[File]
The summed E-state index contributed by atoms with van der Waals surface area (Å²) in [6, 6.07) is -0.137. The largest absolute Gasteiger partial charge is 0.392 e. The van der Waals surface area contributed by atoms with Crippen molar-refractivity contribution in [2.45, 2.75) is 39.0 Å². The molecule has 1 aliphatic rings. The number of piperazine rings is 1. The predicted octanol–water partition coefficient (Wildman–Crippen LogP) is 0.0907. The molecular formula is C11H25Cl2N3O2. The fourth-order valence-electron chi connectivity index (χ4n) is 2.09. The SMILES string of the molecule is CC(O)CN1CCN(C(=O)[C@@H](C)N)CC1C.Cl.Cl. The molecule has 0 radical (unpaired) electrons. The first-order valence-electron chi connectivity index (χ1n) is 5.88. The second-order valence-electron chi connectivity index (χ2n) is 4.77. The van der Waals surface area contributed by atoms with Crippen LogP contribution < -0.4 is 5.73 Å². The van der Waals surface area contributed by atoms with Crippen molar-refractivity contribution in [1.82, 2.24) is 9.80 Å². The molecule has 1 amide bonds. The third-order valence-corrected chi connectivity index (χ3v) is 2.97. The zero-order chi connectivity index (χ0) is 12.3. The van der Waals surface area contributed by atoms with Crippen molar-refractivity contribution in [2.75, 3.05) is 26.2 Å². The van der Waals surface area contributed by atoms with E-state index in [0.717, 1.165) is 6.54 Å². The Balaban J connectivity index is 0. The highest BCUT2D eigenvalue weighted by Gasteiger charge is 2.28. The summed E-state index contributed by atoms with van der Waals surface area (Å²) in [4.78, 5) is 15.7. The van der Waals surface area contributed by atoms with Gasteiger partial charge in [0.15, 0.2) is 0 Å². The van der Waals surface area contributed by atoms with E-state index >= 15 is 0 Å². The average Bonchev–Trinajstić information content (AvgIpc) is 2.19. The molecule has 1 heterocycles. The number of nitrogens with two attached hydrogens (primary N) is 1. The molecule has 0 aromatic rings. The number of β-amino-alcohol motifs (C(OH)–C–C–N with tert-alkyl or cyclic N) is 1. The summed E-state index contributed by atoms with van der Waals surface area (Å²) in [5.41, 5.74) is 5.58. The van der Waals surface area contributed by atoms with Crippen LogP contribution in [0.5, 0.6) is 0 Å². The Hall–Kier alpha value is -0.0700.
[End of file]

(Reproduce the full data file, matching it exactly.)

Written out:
The summed E-state index contributed by atoms with van der Waals surface area (Å²) in [6, 6.07) is -0.137. The largest absolute Gasteiger partial charge is 0.392 e. The van der Waals surface area contributed by atoms with Crippen molar-refractivity contribution in [2.45, 2.75) is 39.0 Å². The molecule has 1 aliphatic rings. The number of piperazine rings is 1. The predicted octanol–water partition coefficient (Wildman–Crippen LogP) is 0.0907. The molecular formula is C11H25Cl2N3O2. The fourth-order valence-electron chi connectivity index (χ4n) is 2.09. The SMILES string of the molecule is CC(O)CN1CCN(C(=O)[C@@H](C)N)CC1C.Cl.Cl. The molecule has 0 radical (unpaired) electrons. The first-order valence-electron chi connectivity index (χ1n) is 5.88. The second-order valence-electron chi connectivity index (χ2n) is 4.77. The van der Waals surface area contributed by atoms with Crippen LogP contribution < -0.4 is 5.73 Å². The van der Waals surface area contributed by atoms with Crippen molar-refractivity contribution in [1.82, 2.24) is 9.80 Å². The molecule has 1 amide bonds. The third-order valence-corrected chi connectivity index (χ3v) is 2.97. The zero-order chi connectivity index (χ0) is 12.3. The van der Waals surface area contributed by atoms with Crippen molar-refractivity contribution in [2.75, 3.05) is 26.2 Å². The van der Waals surface area contributed by atoms with E-state index in [0.717, 1.165) is 6.54 Å². The Balaban J connectivity index is 0. The highest BCUT2D eigenvalue weighted by Gasteiger charge is 2.28. The summed E-state index contributed by atoms with van der Waals surface area (Å²) in [4.78, 5) is 15.7. The van der Waals surface area contributed by atoms with Gasteiger partial charge in [0.15, 0.2) is 0 Å². The van der Waals surface area contributed by atoms with E-state index >= 15 is 0 Å². The average Bonchev–Trinajstić information content (AvgIpc) is 2.19. The molecule has 1 heterocycles. The number of nitrogens with two attached hydrogens (primary N) is 1. The molecule has 0 aromatic rings. The number of β-amino-alcohol motifs (C(OH)–C–C–N with tert-alkyl or cyclic N) is 1. The summed E-state index contributed by atoms with van der Waals surface area (Å²) in [5.41, 5.74) is 5.58. The van der Waals surface area contributed by atoms with Crippen LogP contribution in [0.5, 0.6) is 0 Å². The Hall–Kier alpha value is -0.0700.